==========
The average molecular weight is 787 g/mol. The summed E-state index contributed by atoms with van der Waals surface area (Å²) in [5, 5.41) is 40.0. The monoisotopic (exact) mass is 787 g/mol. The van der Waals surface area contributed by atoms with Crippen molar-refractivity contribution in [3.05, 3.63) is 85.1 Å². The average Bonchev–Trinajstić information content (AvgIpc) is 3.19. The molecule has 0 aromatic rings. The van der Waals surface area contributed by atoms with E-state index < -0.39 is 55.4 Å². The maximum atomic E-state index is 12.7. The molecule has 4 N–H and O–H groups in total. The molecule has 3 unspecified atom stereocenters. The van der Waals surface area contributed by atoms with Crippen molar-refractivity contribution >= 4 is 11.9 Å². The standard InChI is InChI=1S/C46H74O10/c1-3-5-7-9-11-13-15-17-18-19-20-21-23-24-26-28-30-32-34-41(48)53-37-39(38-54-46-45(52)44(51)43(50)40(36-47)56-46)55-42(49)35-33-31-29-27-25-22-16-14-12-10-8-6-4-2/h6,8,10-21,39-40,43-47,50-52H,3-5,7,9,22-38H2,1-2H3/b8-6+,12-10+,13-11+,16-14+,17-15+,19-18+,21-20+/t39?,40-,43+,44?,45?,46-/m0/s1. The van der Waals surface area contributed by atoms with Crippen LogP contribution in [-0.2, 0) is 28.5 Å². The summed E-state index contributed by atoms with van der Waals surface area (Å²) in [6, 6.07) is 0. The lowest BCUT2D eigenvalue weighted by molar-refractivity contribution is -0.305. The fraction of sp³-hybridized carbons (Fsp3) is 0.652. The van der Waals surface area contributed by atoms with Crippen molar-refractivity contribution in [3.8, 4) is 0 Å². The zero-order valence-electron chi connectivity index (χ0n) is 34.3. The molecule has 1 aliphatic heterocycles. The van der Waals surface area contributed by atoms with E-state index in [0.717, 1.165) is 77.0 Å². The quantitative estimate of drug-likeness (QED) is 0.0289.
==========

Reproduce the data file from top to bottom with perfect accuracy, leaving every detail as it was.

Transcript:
The average molecular weight is 787 g/mol. The summed E-state index contributed by atoms with van der Waals surface area (Å²) in [5, 5.41) is 40.0. The monoisotopic (exact) mass is 787 g/mol. The van der Waals surface area contributed by atoms with Crippen molar-refractivity contribution in [3.05, 3.63) is 85.1 Å². The average Bonchev–Trinajstić information content (AvgIpc) is 3.19. The molecule has 0 aromatic rings. The van der Waals surface area contributed by atoms with E-state index < -0.39 is 55.4 Å². The maximum atomic E-state index is 12.7. The molecule has 4 N–H and O–H groups in total. The molecule has 3 unspecified atom stereocenters. The van der Waals surface area contributed by atoms with Crippen molar-refractivity contribution >= 4 is 11.9 Å². The standard InChI is InChI=1S/C46H74O10/c1-3-5-7-9-11-13-15-17-18-19-20-21-23-24-26-28-30-32-34-41(48)53-37-39(38-54-46-45(52)44(51)43(50)40(36-47)56-46)55-42(49)35-33-31-29-27-25-22-16-14-12-10-8-6-4-2/h6,8,10-21,39-40,43-47,50-52H,3-5,7,9,22-38H2,1-2H3/b8-6+,12-10+,13-11+,16-14+,17-15+,19-18+,21-20+/t39?,40-,43+,44?,45?,46-/m0/s1. The van der Waals surface area contributed by atoms with Crippen LogP contribution in [-0.2, 0) is 28.5 Å². The summed E-state index contributed by atoms with van der Waals surface area (Å²) in [6, 6.07) is 0. The lowest BCUT2D eigenvalue weighted by molar-refractivity contribution is -0.305. The fraction of sp³-hybridized carbons (Fsp3) is 0.652. The van der Waals surface area contributed by atoms with Crippen molar-refractivity contribution in [3.8, 4) is 0 Å². The zero-order valence-electron chi connectivity index (χ0n) is 34.3. The molecule has 1 aliphatic heterocycles. The van der Waals surface area contributed by atoms with E-state index in [0.717, 1.165) is 77.0 Å². The quantitative estimate of drug-likeness (QED) is 0.0289.